Ad blocking is a dirty word for many in the online publishing and advertising industries. The head of one of the largest industry associations famously called a AdBlock Plus, one of the biggest ad blocker software companies an “unethical, immoral, mendacious coven of techie wannabes.”
Why the hate? Unsurprisingly, the answer comes down to money. As their name suggests, ad blocking technology allows Web users (i.e. you and me) to prevent advertisements from appearing in desktop and mobile browsers. When consumers don’t see ads online, websites don’t make as much money, which makes it harder to produce the content that draws users in the first place. In the publishing industry’s nightmares, this threatens to create a vicious cycle that leads to the end of free content on the Web.
The advertising industry’s heartburn about ad blockers is driven by the explosive growth of the technology. As of December 2016, nearly one in five (18 percent) Web users in the United States had an ad blocker installed on their browser. In other countries, the use of ad blockers is far higher. For example, 58 percent of Web users in Indonesia and 29 percent of German users use ad blockers. Globally, the number of devices using ad blocking software grew by 142 million from 2015-2016, a trend which shows no signs of slowing, particularly on mobile devices.
That said, there are efforts to address the need for consumers to have ad blockers installed in the first place. For example, on June 1 Google confirmed reports that it plans to have its Chrome browser automatically block ads that do not conform to advertising standards published by the Coalition for Better Ads. That standard prohibits egregious ads that do things like autoplay videos, take up too much screen real estate, or make users wait to see content while an ad displays.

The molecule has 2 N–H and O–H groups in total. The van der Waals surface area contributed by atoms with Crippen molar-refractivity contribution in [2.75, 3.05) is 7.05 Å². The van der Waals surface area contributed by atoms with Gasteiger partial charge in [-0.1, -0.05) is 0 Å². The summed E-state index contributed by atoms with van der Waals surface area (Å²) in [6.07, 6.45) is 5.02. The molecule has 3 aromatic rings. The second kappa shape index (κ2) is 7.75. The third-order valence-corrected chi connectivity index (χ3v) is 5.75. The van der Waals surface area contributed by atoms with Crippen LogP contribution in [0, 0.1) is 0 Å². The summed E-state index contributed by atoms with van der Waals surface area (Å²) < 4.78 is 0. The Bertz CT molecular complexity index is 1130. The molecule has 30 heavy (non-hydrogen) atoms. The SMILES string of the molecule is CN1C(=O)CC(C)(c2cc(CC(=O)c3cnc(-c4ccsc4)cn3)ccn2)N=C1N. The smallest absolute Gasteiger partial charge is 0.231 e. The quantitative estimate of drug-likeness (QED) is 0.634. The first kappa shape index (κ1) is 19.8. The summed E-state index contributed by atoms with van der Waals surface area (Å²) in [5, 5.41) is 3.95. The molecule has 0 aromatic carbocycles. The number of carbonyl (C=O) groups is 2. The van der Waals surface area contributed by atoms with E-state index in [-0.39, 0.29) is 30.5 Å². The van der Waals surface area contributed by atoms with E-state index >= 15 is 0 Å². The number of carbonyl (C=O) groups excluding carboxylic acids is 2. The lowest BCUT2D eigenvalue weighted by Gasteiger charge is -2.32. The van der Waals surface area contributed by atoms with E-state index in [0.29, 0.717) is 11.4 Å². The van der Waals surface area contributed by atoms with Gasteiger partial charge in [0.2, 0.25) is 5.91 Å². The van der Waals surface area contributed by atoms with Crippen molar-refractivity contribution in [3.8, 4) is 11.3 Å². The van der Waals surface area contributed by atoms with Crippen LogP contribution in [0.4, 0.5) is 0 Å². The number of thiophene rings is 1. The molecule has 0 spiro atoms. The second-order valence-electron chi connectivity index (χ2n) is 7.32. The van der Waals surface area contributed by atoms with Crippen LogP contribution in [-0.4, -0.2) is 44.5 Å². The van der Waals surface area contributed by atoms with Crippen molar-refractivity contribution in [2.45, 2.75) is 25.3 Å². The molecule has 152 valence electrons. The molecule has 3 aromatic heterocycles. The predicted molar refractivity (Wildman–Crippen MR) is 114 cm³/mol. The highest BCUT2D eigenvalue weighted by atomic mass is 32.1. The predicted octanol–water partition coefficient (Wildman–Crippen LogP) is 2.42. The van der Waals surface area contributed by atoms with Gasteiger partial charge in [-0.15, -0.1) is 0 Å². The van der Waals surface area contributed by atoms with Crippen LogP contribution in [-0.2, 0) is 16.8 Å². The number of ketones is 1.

Given Google’s 53 percent market share, this announcement has the potential to significantly improve consumers’ data security. That’s because insecure ads can pose a significant malware threat to users. A May 2015 study by Google, the University of California, Berkeley and University of California, Santa Barbara found that tens of millions of visitors to Google’s services had unwanted adware installed on their computer. Within that group, half had at least two, and nearly one-third of users had at least four such programs infecting their machines. A similar study by security firm Namogoo found that 15-30 percent of e-commerce website visitors were infected with malware that causes them to view injected ads, malicious links, and fraudulent spyware on otherwise legitimate sites.
Given these threats, moving ad-blocking into the mainstream could have a significantly positive impact on consumers’ vulnerability to malware. By dramatically increasing the number of users with ad-blocking technology on their browsers, the pressure on the worst offenders in the advertising ecosystem to clean up their acts in increased. When users see fewer bad ads, it increases user trust in online advertising overall. In the long term and somewhat counterintuitively, this may actually reduce the need for users to rely on third-party ad blockers to help reduce their data security risk.
The New York Times has called the growth of ad blocking an “existential threat” to the $50 billion online advertising industry. It is therefore serendipitous that the ultimate solution to the war over ad blocking may be more, not less ad blocking.